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House price growth started to slow before lockdown official figures show

The pace of house price growth seen since the start of the year had already begun to slow down in February before the market was frozen by the virus lockdown, new official data shows.

While property prices have risen by an average of £2,000 to £230,000 in the last year, the monthly upturn in prices fell from 1.5 per cent to 1.1 per cent between January and February, the Office for National Statistics and Land Registry said.

The vast majority of activity in the housing market came to an abrupt halt late last month, with estate agents shutting their doors, buyers shunning viewings, moves postponed and mortgage deals scrapped.

But, some insiders in the property sector think the lockdown is triggering a spike in pent-up demand among prospective buyers and sellers, with one claiming the ‘sale of the century’ could be on the cards.

Quiet before the rush? Some insiders in the property sector think the lockdown is triggering a spike in pent-up demand among prospective buyers and sellers

What happened in February?

One of the most eye-catching points from the ONS’ latest house price index, based on mortgage completions, is what has been happening in London.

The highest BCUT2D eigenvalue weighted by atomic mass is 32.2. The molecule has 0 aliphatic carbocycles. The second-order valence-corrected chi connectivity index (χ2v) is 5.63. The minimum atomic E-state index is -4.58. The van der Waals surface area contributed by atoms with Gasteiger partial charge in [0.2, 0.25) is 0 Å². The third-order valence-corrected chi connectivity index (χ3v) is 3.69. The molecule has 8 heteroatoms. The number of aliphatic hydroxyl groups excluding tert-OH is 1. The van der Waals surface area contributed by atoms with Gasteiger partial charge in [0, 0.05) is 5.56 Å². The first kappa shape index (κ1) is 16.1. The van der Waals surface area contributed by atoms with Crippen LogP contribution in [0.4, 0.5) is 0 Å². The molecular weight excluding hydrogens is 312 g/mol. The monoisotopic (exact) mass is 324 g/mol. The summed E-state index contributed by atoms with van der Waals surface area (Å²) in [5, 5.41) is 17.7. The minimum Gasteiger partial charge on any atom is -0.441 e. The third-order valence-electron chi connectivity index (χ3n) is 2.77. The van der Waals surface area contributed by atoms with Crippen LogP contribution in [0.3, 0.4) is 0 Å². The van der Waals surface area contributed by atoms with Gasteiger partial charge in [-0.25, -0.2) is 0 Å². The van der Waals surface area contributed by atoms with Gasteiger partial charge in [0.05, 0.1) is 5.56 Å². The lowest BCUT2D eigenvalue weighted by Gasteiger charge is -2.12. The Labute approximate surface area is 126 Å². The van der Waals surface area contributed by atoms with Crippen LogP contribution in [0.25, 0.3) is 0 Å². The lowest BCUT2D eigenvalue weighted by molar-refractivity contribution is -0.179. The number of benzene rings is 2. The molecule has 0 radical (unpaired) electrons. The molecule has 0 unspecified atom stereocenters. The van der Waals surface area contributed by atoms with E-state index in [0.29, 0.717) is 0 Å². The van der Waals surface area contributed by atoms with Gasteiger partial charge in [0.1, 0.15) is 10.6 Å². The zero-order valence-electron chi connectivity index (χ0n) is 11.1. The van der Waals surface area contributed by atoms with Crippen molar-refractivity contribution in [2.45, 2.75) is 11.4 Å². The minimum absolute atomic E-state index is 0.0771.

For a number of years, average sky-high prices in London have been falling amid surging stamp duty rates and buyers’ unwillingness and inability to fork out massive sums for a home in the capital.

In the year to February, however, house prices in the capital rose by 2.3 per cent to £477,000, up from the 1.3 per cent increase seen in the year to January.

This means that average house price in London rose by around £700 between January and February this year.

Across the country, average property prices rose by 1.1 per cent in the year to the end of February, down from a 1.5 per cent rise in the year to January, the ONS said.

Prices over time: Average house prices generally slowed down in 2016, the ONS said

Prices over time: Average house prices generally slowed down in 2016, the ONS said

Pricey: The average cost of a home in London stands at around £477,000, today's data shows

Pricey: The average cost of a home in London stands at around £477,000, today’s data shows

Variations: London saw the strongest house price growth in February, the ONS claims

Variations: London saw the strongest house price growth in February, the ONS claims

Average house prices increased by 0.8 per cent over the year in England to £246,000, while in Wales prices swelled by 3.4 per cent to £164,000. In Scotland, the average cost of a home increased by 2.5 per cent to £151,000, while in Northern Ireland prices rose by 2.5 per cent to £140,000.

The East of England was the only part of the country to see prices slip into negative territory, with house prices down 1 per cent. This is the first time any part of the UK has seen annual prices drop since November 2019.   

At close to half a million pounds, London remains the most expensive place in the country to buy a property, while the North East of England continued to have the lowest average house price, at £125,000. 

The North East remains the only area in the UK yet to see house prices rise above their pre-economic downturn peak of July 2007.